Raising The Rent

Should you raise the rent after every lease agreement?

Assuming you signed a 1-year lease agreement and you would like the tenant to continue renting your property, decide if you want to have the tenant sign another 1- year lease or simply let the lease expire and go to a month-to-month term. Your original lease should specify if the lease will convert to a month-to-month tenancy. Legally, as long as the tenant continues paying you rent and you continue to accept the rent, you have a month-to-month tenancy.

If the tenant has been a good tenant, paying the rent on time, in full every month and taking care of the property, you should evaluate the local rental market and decide if you want to give the tenant a rent increase. Be sure you abide by any rent control laws in your area as you look at increasing the rent.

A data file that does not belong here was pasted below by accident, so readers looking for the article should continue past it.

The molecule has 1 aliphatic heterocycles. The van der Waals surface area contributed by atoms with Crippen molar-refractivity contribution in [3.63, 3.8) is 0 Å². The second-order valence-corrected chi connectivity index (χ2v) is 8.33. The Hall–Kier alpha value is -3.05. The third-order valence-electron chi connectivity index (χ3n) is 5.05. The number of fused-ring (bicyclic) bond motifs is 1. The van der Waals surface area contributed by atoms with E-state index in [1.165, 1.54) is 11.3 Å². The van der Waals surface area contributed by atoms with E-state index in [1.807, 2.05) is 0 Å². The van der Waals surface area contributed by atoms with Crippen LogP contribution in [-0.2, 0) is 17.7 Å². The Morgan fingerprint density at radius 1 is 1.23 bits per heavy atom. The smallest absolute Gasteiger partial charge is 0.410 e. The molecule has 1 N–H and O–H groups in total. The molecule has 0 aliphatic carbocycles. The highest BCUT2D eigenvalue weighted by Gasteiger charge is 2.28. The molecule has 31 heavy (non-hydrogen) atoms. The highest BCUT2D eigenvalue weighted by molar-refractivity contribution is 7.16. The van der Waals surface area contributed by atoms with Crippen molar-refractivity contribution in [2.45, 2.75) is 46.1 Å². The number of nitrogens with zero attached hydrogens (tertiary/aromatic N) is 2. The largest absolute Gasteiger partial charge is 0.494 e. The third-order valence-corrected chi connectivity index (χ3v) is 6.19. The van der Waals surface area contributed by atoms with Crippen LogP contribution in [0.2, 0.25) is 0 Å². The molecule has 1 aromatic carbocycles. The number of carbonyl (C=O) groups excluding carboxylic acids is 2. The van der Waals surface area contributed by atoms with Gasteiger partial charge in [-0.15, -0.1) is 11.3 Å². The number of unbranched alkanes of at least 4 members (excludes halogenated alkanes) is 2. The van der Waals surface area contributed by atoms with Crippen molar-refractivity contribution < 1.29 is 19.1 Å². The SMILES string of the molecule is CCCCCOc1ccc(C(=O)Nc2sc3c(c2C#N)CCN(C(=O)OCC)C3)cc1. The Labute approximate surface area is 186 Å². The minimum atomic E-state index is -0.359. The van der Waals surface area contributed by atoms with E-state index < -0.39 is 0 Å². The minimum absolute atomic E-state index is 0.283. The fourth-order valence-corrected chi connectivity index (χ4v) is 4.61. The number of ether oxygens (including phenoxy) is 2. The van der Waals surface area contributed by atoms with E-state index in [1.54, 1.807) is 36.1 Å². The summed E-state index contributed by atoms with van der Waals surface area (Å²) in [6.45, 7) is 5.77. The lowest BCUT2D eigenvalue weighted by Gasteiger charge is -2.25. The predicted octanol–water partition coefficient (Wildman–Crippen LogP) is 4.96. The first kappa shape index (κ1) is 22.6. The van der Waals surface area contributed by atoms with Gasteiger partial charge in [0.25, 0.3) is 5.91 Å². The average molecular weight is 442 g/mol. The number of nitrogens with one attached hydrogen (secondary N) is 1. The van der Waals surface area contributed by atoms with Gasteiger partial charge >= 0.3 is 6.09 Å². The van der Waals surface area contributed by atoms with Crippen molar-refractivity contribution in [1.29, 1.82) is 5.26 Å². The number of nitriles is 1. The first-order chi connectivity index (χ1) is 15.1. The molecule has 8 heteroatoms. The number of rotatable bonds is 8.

Make sure you factor into your decision the alternative to the tenant not accepting your rent increase and what a vacancy will cost you in the long run. To minimize the chances of your good tenant balking at your suggested rent increase, you should always keep your rent below the market rent in an increasing rental market. This way if the tenant decides to shop around and see if they can find a better deal, you want them to see that staying put is both the easiest and financially wisest thing they can do given the current market conditions.

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